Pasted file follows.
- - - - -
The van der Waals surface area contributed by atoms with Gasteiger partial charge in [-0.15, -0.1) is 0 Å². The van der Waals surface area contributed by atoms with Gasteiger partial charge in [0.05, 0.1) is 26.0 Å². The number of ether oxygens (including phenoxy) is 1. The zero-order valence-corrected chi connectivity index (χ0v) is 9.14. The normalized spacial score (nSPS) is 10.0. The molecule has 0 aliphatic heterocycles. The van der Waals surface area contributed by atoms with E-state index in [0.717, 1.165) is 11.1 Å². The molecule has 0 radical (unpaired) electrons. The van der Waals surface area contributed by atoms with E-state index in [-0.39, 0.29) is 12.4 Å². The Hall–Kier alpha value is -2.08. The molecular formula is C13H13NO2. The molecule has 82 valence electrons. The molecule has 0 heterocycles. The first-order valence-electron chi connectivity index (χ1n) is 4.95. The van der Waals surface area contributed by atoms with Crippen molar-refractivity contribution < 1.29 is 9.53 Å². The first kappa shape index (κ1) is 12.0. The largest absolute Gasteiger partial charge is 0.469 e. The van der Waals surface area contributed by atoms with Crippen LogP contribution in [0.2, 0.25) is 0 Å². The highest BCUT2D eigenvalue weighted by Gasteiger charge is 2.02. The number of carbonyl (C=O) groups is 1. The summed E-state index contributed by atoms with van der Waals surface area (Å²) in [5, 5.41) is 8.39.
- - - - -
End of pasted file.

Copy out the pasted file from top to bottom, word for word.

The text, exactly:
The van der Waals surface area contributed by atoms with Gasteiger partial charge in [-0.15, -0.1) is 0 Å². The van der Waals surface area contributed by atoms with Gasteiger partial charge in [0.05, 0.1) is 26.0 Å². The number of ether oxygens (including phenoxy) is 1. The zero-order valence-corrected chi connectivity index (χ0v) is 9.14. The normalized spacial score (nSPS) is 10.0. The molecule has 0 aliphatic heterocycles. The van der Waals surface area contributed by atoms with E-state index in [0.717, 1.165) is 11.1 Å². The molecule has 0 radical (unpaired) electrons. The van der Waals surface area contributed by atoms with E-state index in [-0.39, 0.29) is 12.4 Å². The Hall–Kier alpha value is -2.08. The molecular formula is C13H13NO2. The molecule has 82 valence electrons. The molecule has 0 heterocycles. The first-order valence-electron chi connectivity index (χ1n) is 4.95. The van der Waals surface area contributed by atoms with Crippen molar-refractivity contribution < 1.29 is 9.53 Å². The first kappa shape index (κ1) is 12.0. The largest absolute Gasteiger partial charge is 0.469 e. The van der Waals surface area contributed by atoms with Crippen LogP contribution in [0.2, 0.25) is 0 Å². The highest BCUT2D eigenvalue weighted by Gasteiger charge is 2.02. The number of carbonyl (C=O) groups is 1. The summed E-state index contributed by atoms with van der Waals surface area (Å²) in [5, 5.41) is 8.39.